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Forrester: SOA is alive and well

New Forrester data shows that most enterprises are still doing SOA, and happily

By Chris Kanaracus, IDG News Service
March 23, 2011 02:17 PM ET

IDG News Service - It's been a little hard of late to find references to SOA (service-oriented architecture), the buzz-phrase that once saturated the IT industry but in recent years has succumbed to "cloud computing." But SOA remains alive and relevant, according to a new Forrester Research report.

SOA refers to a software design approach where systems are composed of various and sometimes shared "services." The point is better interoperability and the ability to save time and money through the reuse of code.

Seventy-one percent of enterprises that responded to a recent Forrester survey said they are already using SOA or will be by the end of 2011, the report by analyst Randy Heffner and others states. Nearly half of small and medium-sized companies said the same. That is "a respectable number considering that SMBs tend to be slower in adopting major technology directions," the analysts wrote.

Moreover, companies are happy with how their SOA efforts have turned out. "Forrester measures SOA satisfaction by whether it has provided enough benefit that an organization will be expanding its use of SOA. By this measure, 77 percent of enterprise respondents and 81 percent of SMB respondents are satisfied," the report states.

Telecoms, utilities, financial institutions and insurance companies are using SOA the most, with about 80 percent penetration in enterprises and 60 percent in SMBs across those categories, it adds.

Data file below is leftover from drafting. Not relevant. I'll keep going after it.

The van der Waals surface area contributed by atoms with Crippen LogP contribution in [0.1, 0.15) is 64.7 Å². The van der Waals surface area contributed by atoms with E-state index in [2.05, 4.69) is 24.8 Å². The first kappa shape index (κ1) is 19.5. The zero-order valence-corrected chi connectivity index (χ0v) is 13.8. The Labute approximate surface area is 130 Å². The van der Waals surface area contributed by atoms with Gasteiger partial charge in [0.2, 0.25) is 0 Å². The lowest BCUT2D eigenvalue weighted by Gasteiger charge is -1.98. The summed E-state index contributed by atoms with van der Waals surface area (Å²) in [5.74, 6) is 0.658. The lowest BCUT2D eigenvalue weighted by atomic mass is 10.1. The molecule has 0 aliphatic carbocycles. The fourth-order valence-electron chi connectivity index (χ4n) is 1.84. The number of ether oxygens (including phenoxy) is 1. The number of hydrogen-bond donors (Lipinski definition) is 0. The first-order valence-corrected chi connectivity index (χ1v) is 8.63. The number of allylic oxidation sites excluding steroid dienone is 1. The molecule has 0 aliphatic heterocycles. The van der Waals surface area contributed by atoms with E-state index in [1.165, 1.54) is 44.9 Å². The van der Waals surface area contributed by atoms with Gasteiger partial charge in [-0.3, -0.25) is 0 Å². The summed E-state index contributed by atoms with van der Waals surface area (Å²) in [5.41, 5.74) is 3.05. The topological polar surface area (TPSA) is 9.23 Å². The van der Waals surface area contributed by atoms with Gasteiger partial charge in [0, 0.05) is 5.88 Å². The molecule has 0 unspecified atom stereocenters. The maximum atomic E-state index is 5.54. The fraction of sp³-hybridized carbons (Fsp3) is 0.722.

North America and Europe have about the same level of SOA penetration, at roughly 60 percent. But 81 percent of North American companies expressed satisfaction with their efforts, compared to 73 percent of European ones.

Ultimately, the data shows that companies that haven't considered SOA should do so, according to the analysts.

"Many well-meaning people in the industry cast SOA as simply a way to do application integration, thus making it seem irrelevant to anyone whose integration problems seem to be under control," they wrote. "Others make it sound like SOA takes a huge investment to get started. Neither of these perspectives is true."

Companies should treat SOA as a "strategic business investment in industry best practices for software design, and you can start small and evolve toward SOA maturity."

Chris Kanaracus covers enterprise software and general technology breaking news for The IDG News Service. Chris's e-mail address is Chris_Kanaracus@idg.com

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